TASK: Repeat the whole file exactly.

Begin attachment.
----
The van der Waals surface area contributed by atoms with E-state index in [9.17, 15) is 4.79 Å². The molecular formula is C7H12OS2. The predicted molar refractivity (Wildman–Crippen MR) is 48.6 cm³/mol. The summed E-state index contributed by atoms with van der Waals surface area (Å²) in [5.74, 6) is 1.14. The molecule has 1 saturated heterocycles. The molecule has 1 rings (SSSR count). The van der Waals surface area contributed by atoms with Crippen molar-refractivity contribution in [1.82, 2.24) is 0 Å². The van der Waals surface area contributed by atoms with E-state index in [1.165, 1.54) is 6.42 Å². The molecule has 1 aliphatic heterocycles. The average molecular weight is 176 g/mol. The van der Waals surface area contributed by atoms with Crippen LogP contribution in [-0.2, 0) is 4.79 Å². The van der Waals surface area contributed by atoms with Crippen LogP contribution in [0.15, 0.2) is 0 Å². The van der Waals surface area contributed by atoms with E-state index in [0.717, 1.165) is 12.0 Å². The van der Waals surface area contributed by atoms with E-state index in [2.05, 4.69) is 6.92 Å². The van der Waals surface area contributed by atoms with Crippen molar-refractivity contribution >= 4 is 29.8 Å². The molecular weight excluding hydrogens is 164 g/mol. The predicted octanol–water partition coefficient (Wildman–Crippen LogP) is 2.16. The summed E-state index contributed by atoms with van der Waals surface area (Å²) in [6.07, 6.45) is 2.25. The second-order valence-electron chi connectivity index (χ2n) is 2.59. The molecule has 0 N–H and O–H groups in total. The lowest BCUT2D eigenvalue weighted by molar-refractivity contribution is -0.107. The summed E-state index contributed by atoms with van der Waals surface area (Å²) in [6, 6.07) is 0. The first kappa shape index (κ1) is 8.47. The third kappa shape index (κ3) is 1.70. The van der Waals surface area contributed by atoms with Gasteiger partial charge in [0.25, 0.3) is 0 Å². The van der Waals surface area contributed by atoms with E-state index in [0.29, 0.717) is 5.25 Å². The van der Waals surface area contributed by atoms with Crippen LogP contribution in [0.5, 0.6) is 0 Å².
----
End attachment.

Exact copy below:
The van der Waals surface area contributed by atoms with E-state index in [9.17, 15) is 4.79 Å². The molecular formula is C7H12OS2. The predicted molar refractivity (Wildman–Crippen MR) is 48.6 cm³/mol. The summed E-state index contributed by atoms with van der Waals surface area (Å²) in [5.74, 6) is 1.14. The molecule has 1 saturated heterocycles. The molecule has 1 rings (SSSR count). The van der Waals surface area contributed by atoms with Crippen molar-refractivity contribution in [1.82, 2.24) is 0 Å². The van der Waals surface area contributed by atoms with E-state index in [1.165, 1.54) is 6.42 Å². The molecule has 1 aliphatic heterocycles. The average molecular weight is 176 g/mol. The van der Waals surface area contributed by atoms with Crippen LogP contribution in [-0.2, 0) is 4.79 Å². The van der Waals surface area contributed by atoms with Crippen LogP contribution in [0.15, 0.2) is 0 Å². The van der Waals surface area contributed by atoms with E-state index in [0.717, 1.165) is 12.0 Å². The van der Waals surface area contributed by atoms with E-state index in [2.05, 4.69) is 6.92 Å². The van der Waals surface area contributed by atoms with Crippen molar-refractivity contribution >= 4 is 29.8 Å². The molecular weight excluding hydrogens is 164 g/mol. The predicted octanol–water partition coefficient (Wildman–Crippen LogP) is 2.16. The summed E-state index contributed by atoms with van der Waals surface area (Å²) in [6.07, 6.45) is 2.25. The second-order valence-electron chi connectivity index (χ2n) is 2.59. The molecule has 0 N–H and O–H groups in total. The lowest BCUT2D eigenvalue weighted by molar-refractivity contribution is -0.107. The summed E-state index contributed by atoms with van der Waals surface area (Å²) in [6, 6.07) is 0. The first kappa shape index (κ1) is 8.47. The third kappa shape index (κ3) is 1.70. The van der Waals surface area contributed by atoms with Gasteiger partial charge in [0.25, 0.3) is 0 Å². The van der Waals surface area contributed by atoms with E-state index in [0.29, 0.717) is 5.25 Å². The van der Waals surface area contributed by atoms with Crippen LogP contribution in [0.5, 0.6) is 0 Å².